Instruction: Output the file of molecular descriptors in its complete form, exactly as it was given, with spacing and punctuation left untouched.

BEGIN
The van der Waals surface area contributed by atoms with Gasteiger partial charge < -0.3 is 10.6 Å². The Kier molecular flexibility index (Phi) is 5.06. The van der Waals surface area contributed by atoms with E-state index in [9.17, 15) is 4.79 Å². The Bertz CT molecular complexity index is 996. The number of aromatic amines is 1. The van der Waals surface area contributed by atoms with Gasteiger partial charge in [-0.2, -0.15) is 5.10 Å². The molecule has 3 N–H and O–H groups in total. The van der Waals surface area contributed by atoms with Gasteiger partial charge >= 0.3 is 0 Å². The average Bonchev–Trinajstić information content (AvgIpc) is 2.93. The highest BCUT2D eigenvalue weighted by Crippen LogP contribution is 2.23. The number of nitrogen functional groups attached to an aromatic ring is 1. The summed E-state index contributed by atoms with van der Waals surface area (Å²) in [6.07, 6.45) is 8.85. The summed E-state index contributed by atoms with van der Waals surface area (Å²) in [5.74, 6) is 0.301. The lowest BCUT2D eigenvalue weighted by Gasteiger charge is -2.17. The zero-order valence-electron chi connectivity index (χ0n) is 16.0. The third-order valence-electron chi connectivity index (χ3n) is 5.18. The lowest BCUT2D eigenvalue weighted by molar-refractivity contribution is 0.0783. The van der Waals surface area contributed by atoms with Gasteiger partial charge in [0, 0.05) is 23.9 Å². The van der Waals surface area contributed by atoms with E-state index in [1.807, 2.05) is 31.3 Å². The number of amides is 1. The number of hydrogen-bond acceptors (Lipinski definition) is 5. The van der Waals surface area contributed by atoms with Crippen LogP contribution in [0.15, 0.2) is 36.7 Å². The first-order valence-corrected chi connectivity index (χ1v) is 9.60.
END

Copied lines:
The van der Waals surface area contributed by atoms with Gasteiger partial charge < -0.3 is 10.6 Å². The Kier molecular flexibility index (Phi) is 5.06. The van der Waals surface area contributed by atoms with E-state index in [9.17, 15) is 4.79 Å². The Bertz CT molecular complexity index is 996. The number of aromatic amines is 1. The van der Waals surface area contributed by atoms with Gasteiger partial charge in [-0.2, -0.15) is 5.10 Å². The molecule has 3 N–H and O–H groups in total. The van der Waals surface area contributed by atoms with Gasteiger partial charge >= 0.3 is 0 Å². The average Bonchev–Trinajstić information content (AvgIpc) is 2.93. The highest BCUT2D eigenvalue weighted by Crippen LogP contribution is 2.23. The number of nitrogen functional groups attached to an aromatic ring is 1. The summed E-state index contributed by atoms with van der Waals surface area (Å²) in [6.07, 6.45) is 8.85. The summed E-state index contributed by atoms with van der Waals surface area (Å²) in [5.74, 6) is 0.301. The lowest BCUT2D eigenvalue weighted by Gasteiger charge is -2.17. The zero-order valence-electron chi connectivity index (χ0n) is 16.0. The third-order valence-electron chi connectivity index (χ3n) is 5.18. The lowest BCUT2D eigenvalue weighted by molar-refractivity contribution is 0.0783. The van der Waals surface area contributed by atoms with Gasteiger partial charge in [0, 0.05) is 23.9 Å². The van der Waals surface area contributed by atoms with E-state index in [1.807, 2.05) is 31.3 Å². The number of amides is 1. The number of hydrogen-bond acceptors (Lipinski definition) is 5. The van der Waals surface area contributed by atoms with Crippen LogP contribution in [0.15, 0.2) is 36.7 Å². The first-order valence-corrected chi connectivity index (χ1v) is 9.60.